The orphan works problem is very real and it was created by a combination of ever-extending copyright protection periods, a registration system that doesn’t effectively register anything and media that can’t outlast the copyright term.

These issues have to be addressed if we’re going to get a real solution to these problems.

But as bad as this legislation is in many ways, it is actually among the best copyright legislation we’ve seen in the past 20 years. At the very least, we have to give the USCO and our Congress credit for not simply bowing down before big copyright holders and for addressing a real issue, albeit in a very imperfect way.

In short, copyright law is currently so messed up and beyond repair that it may be time to consider a full reboot, one that can actually address these issues and dozens of other problems with the current system.

In the meantime, I sincerely hope that we can do better than this particular orphan works legislation.

32 Responses to Orphan Works Bills Introduced

  1. Sandi Baker says:

    Thank you Jonathan!!!

    Most visual Artists that I know are deeply concerned about this bill resurfacing. Thanks for keeping us up to date. Great article!!

    It seems to me that it would be a lot easier to create an 'orphaned works registry' than try to register or reregister everything that is copyrighted….

  2. Sandi Baker says:

    Thank you Jonathan!!!Most visual Artists that I know are deeply concerned about this bill resurfacing. Thanks for keeping us up to date. Great article!! It seems to me that it would be a lot easier to create an 'orphaned works registry' than try to register or reregister everything that is copyrighted….

  3. Sandi Baker says:

    Thank you Jonathan!!!Most visual Artists that I know are deeply concerned about this bill resurfacing. Thanks for keeping us up to date. Great article!! It seems to me that it would be a lot easier to create an 'orphaned works registry' than try to register or reregister everything that is copyrighted….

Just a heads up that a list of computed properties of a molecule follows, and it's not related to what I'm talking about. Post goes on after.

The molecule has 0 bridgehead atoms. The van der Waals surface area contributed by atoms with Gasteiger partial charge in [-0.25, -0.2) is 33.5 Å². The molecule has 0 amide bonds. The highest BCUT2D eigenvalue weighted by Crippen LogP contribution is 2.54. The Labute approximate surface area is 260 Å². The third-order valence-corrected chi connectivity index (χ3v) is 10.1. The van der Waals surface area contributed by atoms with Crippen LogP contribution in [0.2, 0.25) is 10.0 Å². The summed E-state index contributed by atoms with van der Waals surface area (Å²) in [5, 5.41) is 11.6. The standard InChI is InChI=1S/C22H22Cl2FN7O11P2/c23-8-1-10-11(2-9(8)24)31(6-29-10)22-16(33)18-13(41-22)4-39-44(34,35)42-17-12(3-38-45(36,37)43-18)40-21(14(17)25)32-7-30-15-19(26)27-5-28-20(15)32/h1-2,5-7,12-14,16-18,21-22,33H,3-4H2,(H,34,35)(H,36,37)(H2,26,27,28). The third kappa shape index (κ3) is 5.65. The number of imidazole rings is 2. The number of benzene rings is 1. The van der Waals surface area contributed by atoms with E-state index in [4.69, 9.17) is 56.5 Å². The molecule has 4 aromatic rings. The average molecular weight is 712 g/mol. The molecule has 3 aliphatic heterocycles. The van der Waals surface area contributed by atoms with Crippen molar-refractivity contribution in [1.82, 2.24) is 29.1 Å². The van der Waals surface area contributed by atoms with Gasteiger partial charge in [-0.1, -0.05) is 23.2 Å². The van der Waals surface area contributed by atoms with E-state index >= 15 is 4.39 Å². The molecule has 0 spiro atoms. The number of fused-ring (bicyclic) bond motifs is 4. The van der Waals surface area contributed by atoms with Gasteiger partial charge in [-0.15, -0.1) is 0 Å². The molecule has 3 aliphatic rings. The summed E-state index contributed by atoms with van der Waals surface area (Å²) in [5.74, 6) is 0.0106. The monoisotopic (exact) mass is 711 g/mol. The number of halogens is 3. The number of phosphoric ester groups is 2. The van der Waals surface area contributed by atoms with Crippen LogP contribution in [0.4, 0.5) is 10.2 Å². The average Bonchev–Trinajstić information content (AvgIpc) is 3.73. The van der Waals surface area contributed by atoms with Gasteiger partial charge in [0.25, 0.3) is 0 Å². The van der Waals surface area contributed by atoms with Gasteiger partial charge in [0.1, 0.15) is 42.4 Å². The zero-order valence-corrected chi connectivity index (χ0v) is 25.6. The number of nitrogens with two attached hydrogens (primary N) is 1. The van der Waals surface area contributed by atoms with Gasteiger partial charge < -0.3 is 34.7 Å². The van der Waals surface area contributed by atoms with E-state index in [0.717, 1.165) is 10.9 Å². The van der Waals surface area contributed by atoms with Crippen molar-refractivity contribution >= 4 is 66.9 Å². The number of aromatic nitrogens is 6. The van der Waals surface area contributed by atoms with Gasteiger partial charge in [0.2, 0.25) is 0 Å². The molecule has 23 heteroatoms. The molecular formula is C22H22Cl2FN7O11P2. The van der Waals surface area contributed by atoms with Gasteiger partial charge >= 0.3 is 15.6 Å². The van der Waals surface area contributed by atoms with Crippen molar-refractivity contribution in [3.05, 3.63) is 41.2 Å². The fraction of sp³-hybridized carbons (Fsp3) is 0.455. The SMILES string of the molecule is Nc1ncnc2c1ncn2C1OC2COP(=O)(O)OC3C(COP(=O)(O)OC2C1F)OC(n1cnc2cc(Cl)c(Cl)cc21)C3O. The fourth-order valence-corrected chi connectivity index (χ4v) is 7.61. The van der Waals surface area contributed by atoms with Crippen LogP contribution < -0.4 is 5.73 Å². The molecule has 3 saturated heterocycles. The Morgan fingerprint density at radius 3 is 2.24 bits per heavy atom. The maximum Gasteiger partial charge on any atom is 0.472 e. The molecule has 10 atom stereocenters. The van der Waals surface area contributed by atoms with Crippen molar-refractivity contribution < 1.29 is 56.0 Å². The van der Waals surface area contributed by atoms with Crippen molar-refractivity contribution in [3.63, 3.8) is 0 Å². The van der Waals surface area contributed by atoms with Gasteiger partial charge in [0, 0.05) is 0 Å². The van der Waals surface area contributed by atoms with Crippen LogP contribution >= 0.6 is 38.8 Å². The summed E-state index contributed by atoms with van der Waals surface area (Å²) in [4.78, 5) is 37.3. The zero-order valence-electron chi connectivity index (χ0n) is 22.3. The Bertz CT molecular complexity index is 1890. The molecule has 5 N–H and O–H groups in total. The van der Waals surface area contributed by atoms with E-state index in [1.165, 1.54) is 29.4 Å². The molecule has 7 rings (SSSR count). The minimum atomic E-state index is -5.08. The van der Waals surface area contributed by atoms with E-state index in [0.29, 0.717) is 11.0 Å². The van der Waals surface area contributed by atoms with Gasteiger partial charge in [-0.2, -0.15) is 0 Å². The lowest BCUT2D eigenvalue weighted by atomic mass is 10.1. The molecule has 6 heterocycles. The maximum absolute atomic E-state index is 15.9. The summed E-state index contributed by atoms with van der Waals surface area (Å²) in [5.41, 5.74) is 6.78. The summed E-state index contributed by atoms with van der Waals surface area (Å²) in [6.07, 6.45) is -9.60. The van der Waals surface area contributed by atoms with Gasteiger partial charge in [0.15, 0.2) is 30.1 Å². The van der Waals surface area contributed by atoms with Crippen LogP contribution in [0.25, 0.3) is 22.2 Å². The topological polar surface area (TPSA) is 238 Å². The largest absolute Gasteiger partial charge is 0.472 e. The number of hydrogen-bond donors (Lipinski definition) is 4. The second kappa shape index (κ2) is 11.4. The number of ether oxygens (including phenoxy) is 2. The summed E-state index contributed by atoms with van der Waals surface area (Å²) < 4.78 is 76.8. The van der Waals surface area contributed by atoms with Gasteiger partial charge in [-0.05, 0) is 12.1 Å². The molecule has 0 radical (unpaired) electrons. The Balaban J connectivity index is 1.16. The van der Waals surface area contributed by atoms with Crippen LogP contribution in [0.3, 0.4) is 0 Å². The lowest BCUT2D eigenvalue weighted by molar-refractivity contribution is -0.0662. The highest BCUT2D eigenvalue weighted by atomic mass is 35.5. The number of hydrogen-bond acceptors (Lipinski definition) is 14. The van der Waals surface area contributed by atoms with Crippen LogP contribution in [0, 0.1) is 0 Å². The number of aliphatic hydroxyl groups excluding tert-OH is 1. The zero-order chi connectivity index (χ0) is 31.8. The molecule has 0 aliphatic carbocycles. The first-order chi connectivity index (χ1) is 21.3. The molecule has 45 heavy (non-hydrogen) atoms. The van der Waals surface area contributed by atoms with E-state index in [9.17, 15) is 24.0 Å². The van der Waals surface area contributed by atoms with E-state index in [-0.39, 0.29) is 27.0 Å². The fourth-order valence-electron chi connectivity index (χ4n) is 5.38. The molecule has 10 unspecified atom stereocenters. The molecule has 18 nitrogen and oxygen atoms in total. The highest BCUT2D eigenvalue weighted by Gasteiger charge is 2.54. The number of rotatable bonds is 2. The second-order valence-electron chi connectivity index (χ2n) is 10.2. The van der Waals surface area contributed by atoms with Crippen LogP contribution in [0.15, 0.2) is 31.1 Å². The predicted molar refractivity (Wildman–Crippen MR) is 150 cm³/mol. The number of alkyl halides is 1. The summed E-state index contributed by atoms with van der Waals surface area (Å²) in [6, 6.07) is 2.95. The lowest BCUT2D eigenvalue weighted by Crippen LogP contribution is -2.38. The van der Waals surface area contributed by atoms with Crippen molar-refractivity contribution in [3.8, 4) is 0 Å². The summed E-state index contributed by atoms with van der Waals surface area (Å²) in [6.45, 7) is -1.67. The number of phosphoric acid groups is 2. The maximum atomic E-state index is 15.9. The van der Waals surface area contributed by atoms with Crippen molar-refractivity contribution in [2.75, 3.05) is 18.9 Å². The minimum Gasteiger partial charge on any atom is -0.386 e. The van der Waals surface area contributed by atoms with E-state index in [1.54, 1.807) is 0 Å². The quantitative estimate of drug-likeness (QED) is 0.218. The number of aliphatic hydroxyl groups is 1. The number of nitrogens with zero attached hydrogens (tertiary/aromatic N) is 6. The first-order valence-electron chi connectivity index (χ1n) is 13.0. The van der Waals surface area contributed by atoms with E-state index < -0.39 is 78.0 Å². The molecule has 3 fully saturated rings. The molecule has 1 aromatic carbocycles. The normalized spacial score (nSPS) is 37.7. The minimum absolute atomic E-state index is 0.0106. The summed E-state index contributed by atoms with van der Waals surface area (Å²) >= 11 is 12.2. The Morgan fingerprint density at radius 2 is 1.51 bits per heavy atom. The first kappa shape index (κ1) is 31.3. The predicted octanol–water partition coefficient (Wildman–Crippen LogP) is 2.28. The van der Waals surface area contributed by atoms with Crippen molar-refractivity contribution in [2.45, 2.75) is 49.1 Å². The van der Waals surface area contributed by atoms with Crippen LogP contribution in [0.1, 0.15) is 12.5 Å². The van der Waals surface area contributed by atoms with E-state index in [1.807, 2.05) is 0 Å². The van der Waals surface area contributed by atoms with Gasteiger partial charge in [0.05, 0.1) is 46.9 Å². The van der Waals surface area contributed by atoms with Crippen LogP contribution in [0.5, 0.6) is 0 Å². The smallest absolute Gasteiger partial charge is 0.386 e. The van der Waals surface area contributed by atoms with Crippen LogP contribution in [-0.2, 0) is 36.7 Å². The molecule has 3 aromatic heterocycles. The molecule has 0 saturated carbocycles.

4. [...] History. Thanks! If you’re looking for a good place to keep up with the issue, I recommend Plagiarism Today as the guy who blogs there does an excellent job at keeping up on these [...]

  5. [...] one in the House and one in the Senate. These bills, should either of them pass, could have a drastic impact on copyright holders both within and outside of the United [...]

  6. Sandi: I’ll definitely try to keep everyone as up to date as I can. It’s very hard to track these bills as they move through Congress these days. This is one area technology can not help. So please, if you hear anything that I miss, let me know!

  7. Sandi: I’ll definitely try to keep everyone as up to date as I can. It’s very hard to track these bills as they move through Congress these days. This is one area technology can not help. So please, if you hear anything that I miss, let me know!

  8. [...] Today includes an another article by Jonathan Bailey called Orphan Bills Introduced which includes a summary of the differences between the Senate and House bills. It is the House [...]

  9. Alan says:

    The other item I don’t see addressed in this discussion is the fact that (as of now) every work is copyrighted the moment it is created. You don’t need to register the work in order for copyright protection to be in force. This makes _any_ search for copyright holders to be extremely hard, since one can’t simply check the registry. While I am in favor of something being done about true orphan works, I fear this proposed legislation simply makes theft of unregistered, but still nonetheless copyrighted works, easier.

  10. Alan says:

    The other item I don’t see addressed in this discussion is the fact that (as of now) every work is copyrighted the moment it is created. You don’t need to register the work in order for copyright protection to be in force. This makes _any_ search for copyright holders to be extremely hard, since one can’t simply check the registry. While I am in favor of something being done about true orphan works, I fear this proposed legislation simply makes theft of unregistered, but still nonetheless copyrighted works, easier.

  11. Alan: While that is true to an extent, text works have a much, much easier time being searched for than other works. With Google book search and search engines for the rest of the Web, there is increasingly very little textual content, especially newer content, not indexed somewhere in databases and easily searched for.

    Could any work be affected, yes, but one would think that any reasonable search would involve putting a quote into Google. That would be enough to locate most modern text works.

    Still, I do prefer Prof. Lessig's ideas on the bill to the one that was presented. It seems to address the problem better and saves copyright holders a great deal of headache…